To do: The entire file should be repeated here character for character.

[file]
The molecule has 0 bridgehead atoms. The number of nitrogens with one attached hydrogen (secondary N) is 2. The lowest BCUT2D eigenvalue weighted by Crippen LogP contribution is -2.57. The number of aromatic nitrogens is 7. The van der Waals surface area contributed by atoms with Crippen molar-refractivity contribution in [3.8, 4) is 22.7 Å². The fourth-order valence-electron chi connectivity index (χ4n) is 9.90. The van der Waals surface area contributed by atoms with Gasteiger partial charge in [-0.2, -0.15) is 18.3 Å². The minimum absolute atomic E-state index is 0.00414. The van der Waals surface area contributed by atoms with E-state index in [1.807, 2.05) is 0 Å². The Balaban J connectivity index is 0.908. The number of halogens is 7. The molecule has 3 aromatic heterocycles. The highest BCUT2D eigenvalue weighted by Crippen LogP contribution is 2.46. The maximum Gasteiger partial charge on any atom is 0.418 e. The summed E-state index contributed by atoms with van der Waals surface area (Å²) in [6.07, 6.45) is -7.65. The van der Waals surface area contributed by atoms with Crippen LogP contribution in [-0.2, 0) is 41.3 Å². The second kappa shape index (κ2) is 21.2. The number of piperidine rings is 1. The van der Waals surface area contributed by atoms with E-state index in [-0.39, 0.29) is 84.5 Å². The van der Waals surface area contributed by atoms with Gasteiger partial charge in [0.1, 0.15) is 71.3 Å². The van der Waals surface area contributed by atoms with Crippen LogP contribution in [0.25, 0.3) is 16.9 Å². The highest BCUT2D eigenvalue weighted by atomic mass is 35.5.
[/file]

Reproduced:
The molecule has 0 bridgehead atoms. The number of nitrogens with one attached hydrogen (secondary N) is 2. The lowest BCUT2D eigenvalue weighted by Crippen LogP contribution is -2.57. The number of aromatic nitrogens is 7. The van der Waals surface area contributed by atoms with Crippen molar-refractivity contribution in [3.8, 4) is 22.7 Å². The fourth-order valence-electron chi connectivity index (χ4n) is 9.90. The van der Waals surface area contributed by atoms with Gasteiger partial charge in [-0.2, -0.15) is 18.3 Å². The minimum absolute atomic E-state index is 0.00414. The van der Waals surface area contributed by atoms with E-state index in [1.807, 2.05) is 0 Å². The Balaban J connectivity index is 0.908. The number of halogens is 7. The molecule has 3 aromatic heterocycles. The highest BCUT2D eigenvalue weighted by Crippen LogP contribution is 2.46. The maximum Gasteiger partial charge on any atom is 0.418 e. The summed E-state index contributed by atoms with van der Waals surface area (Å²) in [6.07, 6.45) is -7.65. The van der Waals surface area contributed by atoms with Crippen LogP contribution in [-0.2, 0) is 41.3 Å². The second kappa shape index (κ2) is 21.2. The number of piperidine rings is 1. The van der Waals surface area contributed by atoms with E-state index in [-0.39, 0.29) is 84.5 Å². The van der Waals surface area contributed by atoms with Gasteiger partial charge in [0.1, 0.15) is 71.3 Å². The van der Waals surface area contributed by atoms with Crippen LogP contribution in [0.25, 0.3) is 16.9 Å². The highest BCUT2D eigenvalue weighted by atomic mass is 35.5.